Wendling feels the mobile health app market is still in the early stages. She explains that vendors are approaching her organization with a business model that just doesn’t scale. “If a vendor charges us a rate of $10+ per member per month, how do we make that work for patients with multiple conditions? We have over 75,000 patients with hypertension and 30,000+ with asthma. Although the app will not be appropriate for all of these patients, the costs add up rather quickly.”

    After evaluating many mobile apps, Wendling points out that the patient experience is not thought through. She has asked vendors about how patients can personalize their app.  “I may be a patient who works night hours so why shouldn’t I be able to set the time of the reminders to fit my schedule? Also, why can’t I select the method of receiving the reminders, through email or text messages”, adds Wendling.

    The final reason that Geisinger has decided to build mobile apps internally is because integration is important. “We’ve found that many solutions do not integrate with our EMR which is essential since we need to incorporate the patient information into our clinical workflow” Wendling explains. “Although it is not unusual that the early innovated apps do not integrate with the EMR, vendors do recognize that they need to get there.  So any app we purchase, we would most likely have to do the integration ourselves anyway.  We haven’t made any decisions that we will always develop our own apps.  If we see something out in the marketplace that works and we have the budget, we will go for it.  We just may need to wait a little longer until the marketplace matures.”

    Mobile App Development Journey

    As their first venture into internal mobile app development, Geisinger selected a simple procedure and defined key capabilities which are replicable across more complex procedures. With the new Colonoscopy mobile app scheduled to be launched next month, patients can prepare for their procedure through:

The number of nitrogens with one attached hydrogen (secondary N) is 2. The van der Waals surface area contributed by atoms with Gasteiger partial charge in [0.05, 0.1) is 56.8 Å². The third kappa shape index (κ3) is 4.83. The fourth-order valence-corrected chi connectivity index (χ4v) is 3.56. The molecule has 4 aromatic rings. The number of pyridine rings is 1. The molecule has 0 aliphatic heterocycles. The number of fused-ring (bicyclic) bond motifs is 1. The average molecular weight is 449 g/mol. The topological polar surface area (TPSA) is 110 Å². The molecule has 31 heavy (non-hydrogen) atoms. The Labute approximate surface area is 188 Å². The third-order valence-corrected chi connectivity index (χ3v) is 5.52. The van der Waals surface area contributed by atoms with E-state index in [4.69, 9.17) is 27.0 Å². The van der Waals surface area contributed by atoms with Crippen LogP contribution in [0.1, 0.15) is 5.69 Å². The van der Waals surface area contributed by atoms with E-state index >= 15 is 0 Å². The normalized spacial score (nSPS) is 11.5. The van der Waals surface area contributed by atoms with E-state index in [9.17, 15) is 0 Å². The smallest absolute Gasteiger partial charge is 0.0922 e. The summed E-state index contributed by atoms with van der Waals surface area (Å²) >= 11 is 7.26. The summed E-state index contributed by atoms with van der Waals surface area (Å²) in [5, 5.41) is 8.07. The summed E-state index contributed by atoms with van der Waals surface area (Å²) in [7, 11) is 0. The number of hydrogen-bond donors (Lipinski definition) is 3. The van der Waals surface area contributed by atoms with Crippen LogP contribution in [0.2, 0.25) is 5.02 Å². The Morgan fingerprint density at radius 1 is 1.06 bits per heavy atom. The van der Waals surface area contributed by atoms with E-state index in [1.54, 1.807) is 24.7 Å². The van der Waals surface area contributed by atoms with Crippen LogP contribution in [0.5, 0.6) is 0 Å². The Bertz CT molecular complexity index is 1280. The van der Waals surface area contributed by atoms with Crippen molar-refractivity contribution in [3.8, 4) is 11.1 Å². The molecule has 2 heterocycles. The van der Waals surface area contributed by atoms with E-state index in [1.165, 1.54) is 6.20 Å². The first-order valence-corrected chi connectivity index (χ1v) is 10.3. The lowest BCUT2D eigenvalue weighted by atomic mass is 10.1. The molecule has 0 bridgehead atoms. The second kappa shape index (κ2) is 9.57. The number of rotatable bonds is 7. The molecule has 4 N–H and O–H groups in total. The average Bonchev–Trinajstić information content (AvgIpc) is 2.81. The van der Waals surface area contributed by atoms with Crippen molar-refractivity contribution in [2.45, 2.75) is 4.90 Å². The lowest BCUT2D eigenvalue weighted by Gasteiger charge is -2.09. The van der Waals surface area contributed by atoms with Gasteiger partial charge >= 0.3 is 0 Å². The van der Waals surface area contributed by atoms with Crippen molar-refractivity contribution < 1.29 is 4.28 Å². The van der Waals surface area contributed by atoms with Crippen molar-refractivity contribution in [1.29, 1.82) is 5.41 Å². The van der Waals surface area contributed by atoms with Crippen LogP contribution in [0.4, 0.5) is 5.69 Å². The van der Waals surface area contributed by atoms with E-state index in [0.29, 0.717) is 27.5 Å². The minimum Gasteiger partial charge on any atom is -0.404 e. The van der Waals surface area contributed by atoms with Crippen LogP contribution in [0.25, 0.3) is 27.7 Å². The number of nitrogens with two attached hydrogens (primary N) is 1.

• Education: explains what will happen during the procedure
    • Shopping: lists can be created and transferred as a note to the mobile phone
    • Reminders: for days before the procedure directing the patients to steps that need to be done
    • Pictures: visual guides of their bowel movement during the preparation process

     “Geisinger’s colonoscopy mobile app is unique among health care related apps in that it provides a personalized experience for the patient.  From prep instructions based on scheduled appointment time, interactive ’am I ready for my procedure’ section to the ability to easily set reminders/alerts; this app takes advantage of a lot that mobile technology has to offer.  As a gastroenterologist, my hope is that this app will allow patients to feel more empowered and in control of their bowel preparation; typically the most difficult part of the colonoscopy experience. We know that with improved prep comes better outcomes and thereby, over time, lives saved. I feel that modern health care needs to embrace mobile technology as a rapidly growing and exciting tool to improve patient care”, explains Dr. Amitpal S Johal, Director of Endoscopy, Geisinger Medical Center.

    “We are looking into other surgical procedures which can use this same set of capabilities. One area that we are considering is Vascular surgeries since we work closely with our Vascular department at Geisinger”, shares Wendling. 

    Future Mobile Health Roadmap

    As they look to the future, Geisinger is working on enhancing current mobile apps and is exploring the use of mobile to support patient care before, during and after a hospital visit.

    The next version of the Get~2~Goal app is under development. Geisinger is improving the patient experience through a better user navigation, the capability for patients to enter their own weight loss goals, and the addition of recently developed calculations for other bariatric surgery outcomes (i.e. likelihood for remission of diabetes).

    Geisinger is also looking into ways that mobile devices and apps can help patients pre, during and post hospital stay. They are starting with their Janet Weis Children’s Hospital which treats kids with complex conditions such as cancer, heart or neurological issues. Geisinger understands that being in the hospital is scary for the child and their family. “With mobile apps, children and their parents will be able to prepare for the surgery, use an iPad during their hospital visit to capture pain levels and then track their recovery at home”, describes Wendling.